Unless you’re a frequent reader at this website, you won’t notice any of the changes I’ve made. Even then, you’ll probably only notice one or two visible changes.
I added structured data markup on July 25, 2017. I removed it, along with other enhancements, on November 6. And then, I brought it back just a few days ago. This time I used a WordPress plugin.
I replaced my Google font with a native font stack on September 23. I have yet to receive a complaint about readability.
A few days ago, I moved the styles to a separate style sheet. If I make a minor style change, I only have to upload the changed CSS file instead of all the changed web pages.
I made the latest change to my custom WordPress theme just yesterday. For any display less than 730 pixels wide, it should look exactly as before. For displays 730 pixels and wider, the navigation in the top header bar replaces the menu button and resulting sidebar.
I don’t want to make a lot of changes. I just want things to look correctly on whatever device you’re using.
One of the changes I’m thinking about doing is splitting the footer into more than one column. It looks fine as it is on cell phones and tablets in profile mode, but not on wide desktop displays.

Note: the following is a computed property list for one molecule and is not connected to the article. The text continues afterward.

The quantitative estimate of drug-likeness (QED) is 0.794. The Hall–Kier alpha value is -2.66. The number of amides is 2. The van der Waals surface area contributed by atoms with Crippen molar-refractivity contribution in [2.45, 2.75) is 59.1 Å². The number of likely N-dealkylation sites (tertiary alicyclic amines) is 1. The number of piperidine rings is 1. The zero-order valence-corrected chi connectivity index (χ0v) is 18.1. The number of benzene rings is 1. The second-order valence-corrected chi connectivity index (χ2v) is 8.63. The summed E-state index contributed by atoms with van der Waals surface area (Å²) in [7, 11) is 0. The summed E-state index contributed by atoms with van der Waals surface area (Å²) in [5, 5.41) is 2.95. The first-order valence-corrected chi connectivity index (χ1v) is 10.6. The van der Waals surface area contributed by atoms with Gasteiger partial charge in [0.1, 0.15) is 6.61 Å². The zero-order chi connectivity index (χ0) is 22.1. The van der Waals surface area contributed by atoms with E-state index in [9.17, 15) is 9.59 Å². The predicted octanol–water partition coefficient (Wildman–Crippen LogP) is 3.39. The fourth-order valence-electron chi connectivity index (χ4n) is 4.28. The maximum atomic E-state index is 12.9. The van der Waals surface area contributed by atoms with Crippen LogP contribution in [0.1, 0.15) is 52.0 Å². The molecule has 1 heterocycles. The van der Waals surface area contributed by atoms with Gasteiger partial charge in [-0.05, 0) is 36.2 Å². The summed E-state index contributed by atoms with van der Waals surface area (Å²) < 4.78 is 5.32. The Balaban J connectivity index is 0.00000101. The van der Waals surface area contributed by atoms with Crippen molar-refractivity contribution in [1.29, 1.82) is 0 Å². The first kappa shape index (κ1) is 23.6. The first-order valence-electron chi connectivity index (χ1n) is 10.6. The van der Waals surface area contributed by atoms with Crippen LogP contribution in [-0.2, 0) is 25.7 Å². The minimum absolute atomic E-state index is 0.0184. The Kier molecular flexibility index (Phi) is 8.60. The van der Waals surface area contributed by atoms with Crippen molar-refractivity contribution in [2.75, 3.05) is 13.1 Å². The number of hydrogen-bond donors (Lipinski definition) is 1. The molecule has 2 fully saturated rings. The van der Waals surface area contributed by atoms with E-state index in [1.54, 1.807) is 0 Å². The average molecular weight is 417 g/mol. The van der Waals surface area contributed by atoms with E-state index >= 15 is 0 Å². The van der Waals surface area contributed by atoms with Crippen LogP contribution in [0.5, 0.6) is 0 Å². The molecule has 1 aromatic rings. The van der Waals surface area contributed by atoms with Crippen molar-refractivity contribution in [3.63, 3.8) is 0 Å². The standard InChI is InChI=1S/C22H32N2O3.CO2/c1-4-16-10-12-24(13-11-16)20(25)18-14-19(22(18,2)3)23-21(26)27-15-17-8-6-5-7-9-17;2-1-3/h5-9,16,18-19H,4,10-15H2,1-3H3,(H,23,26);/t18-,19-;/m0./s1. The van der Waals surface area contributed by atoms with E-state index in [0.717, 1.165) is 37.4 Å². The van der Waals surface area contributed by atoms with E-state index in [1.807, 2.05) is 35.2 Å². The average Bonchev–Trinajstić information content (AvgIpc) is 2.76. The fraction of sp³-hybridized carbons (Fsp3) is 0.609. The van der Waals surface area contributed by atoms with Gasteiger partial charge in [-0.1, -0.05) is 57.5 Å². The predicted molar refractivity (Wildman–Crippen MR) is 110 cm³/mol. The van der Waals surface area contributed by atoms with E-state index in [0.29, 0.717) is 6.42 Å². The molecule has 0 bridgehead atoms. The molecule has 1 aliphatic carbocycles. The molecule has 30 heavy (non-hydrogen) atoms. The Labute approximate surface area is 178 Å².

Another thing I’m thinking of doing is bringing back the AMP versions of my web pages. Yes, I once said Google AMP wasn’t worth the effort. It probably still isn’t. It’s something I have to think about.
I’m not in a hurry to get anything done when it comes to design. I tend to make a lot of mistakes. I plan to create another website soon and I want to use the same design, but with different colors for the header and footer areas.
Instead of displaying the navigation for displays 730 pixels and wider, it’s now at 660 pixels or wider. Why? Because I removed the “about” page and rewrote it as the front page.
I split the footer into three columns as well, with the same 660 pixel breakpoint.
I increased the maximum width for article content from 920 to 970 pixels for displays of 1024 pixels wide and wider. This doesn’t affect anything at all on the smaller mobile devices.
I inserted a locally-hosted Google font in front of the native font stack. Locally-hosted means it isn’t downloaded from Google.
Noto Sans is supposed to look good on all devices. A Google person or team designed it, so it should.